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Bob Carroll
Bob Carroll
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Inadmissible Testimony Should Not Be "Volunteered" By A Witness

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Law Blogger John A Day, at Day On Torts, discusses the obligations of an attorney to play by the rules when certain testimony or evidence has been ruled inadmissible in advance by a trial judge. He recalls an incident in which an attorney informed the witness that even though the judge had already ruled the testimony inadmissible it could be volunteered by the witness. Ethical attorneys well know that this is not true.

John’s article cites to a Florida Court Decision on this point of law.

Trial Is Not a Game

Here is a case from Florida that explains is simple terms the obligation of a lawyer who knows that a witness has testimony that has been ruled inadmissible.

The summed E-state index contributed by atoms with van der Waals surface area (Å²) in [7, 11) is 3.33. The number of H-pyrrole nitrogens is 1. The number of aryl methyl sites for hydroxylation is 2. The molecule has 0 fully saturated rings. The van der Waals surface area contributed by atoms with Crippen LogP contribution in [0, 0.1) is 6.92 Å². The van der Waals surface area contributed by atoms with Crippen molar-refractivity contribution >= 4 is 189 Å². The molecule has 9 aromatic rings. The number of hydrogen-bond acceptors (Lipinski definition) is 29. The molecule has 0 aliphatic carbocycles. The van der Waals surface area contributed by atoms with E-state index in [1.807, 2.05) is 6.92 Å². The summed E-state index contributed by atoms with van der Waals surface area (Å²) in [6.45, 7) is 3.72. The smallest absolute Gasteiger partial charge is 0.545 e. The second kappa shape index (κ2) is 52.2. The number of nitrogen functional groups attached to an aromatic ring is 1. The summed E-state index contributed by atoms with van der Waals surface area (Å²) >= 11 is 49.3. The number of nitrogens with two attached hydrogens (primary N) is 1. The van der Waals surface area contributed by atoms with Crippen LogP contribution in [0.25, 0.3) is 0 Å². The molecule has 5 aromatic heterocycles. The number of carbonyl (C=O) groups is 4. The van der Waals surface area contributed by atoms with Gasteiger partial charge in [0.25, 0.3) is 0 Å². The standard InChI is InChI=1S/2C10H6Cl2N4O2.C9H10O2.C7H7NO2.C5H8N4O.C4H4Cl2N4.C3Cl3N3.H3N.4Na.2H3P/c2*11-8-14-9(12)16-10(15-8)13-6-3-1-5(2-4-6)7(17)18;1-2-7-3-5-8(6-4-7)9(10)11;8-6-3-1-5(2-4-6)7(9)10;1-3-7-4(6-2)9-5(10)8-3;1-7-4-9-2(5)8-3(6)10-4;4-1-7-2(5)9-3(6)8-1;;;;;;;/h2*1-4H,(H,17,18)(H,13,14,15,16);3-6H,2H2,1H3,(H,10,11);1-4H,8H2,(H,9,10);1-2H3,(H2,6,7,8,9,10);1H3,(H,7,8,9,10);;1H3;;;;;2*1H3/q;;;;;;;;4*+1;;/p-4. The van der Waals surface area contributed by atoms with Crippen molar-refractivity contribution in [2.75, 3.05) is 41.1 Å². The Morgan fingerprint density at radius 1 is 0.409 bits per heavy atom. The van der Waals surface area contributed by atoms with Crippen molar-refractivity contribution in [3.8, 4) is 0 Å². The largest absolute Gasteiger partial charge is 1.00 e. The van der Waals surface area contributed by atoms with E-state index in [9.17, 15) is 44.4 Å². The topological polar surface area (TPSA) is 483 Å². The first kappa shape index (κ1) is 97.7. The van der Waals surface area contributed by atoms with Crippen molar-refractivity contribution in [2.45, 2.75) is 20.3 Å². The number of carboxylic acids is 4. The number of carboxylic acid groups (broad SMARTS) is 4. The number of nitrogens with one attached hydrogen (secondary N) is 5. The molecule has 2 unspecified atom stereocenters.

“Second, the prosecutor did not bother to explain the pre-trial ruling to the witness before calling him. Instead, the prosecutor explained that he trusted law enforcement witnesses to confine their answers to the questions asked so that he could avoid the improper testimony by simply avoiding any question that would directly call for an answer including the barred evidence. Obviously, this approach did not work. The prosecutor is cautioned that professionalism demands that he review matters barred from evidence by court order with any affected witness before calling that witness to the stand.”

The case is Florida v. Santiago, CASE NO. 5D05-2162 (Florida D.C. App., 5th Dis., May 5, 2006).

The full court opinion is worth a read.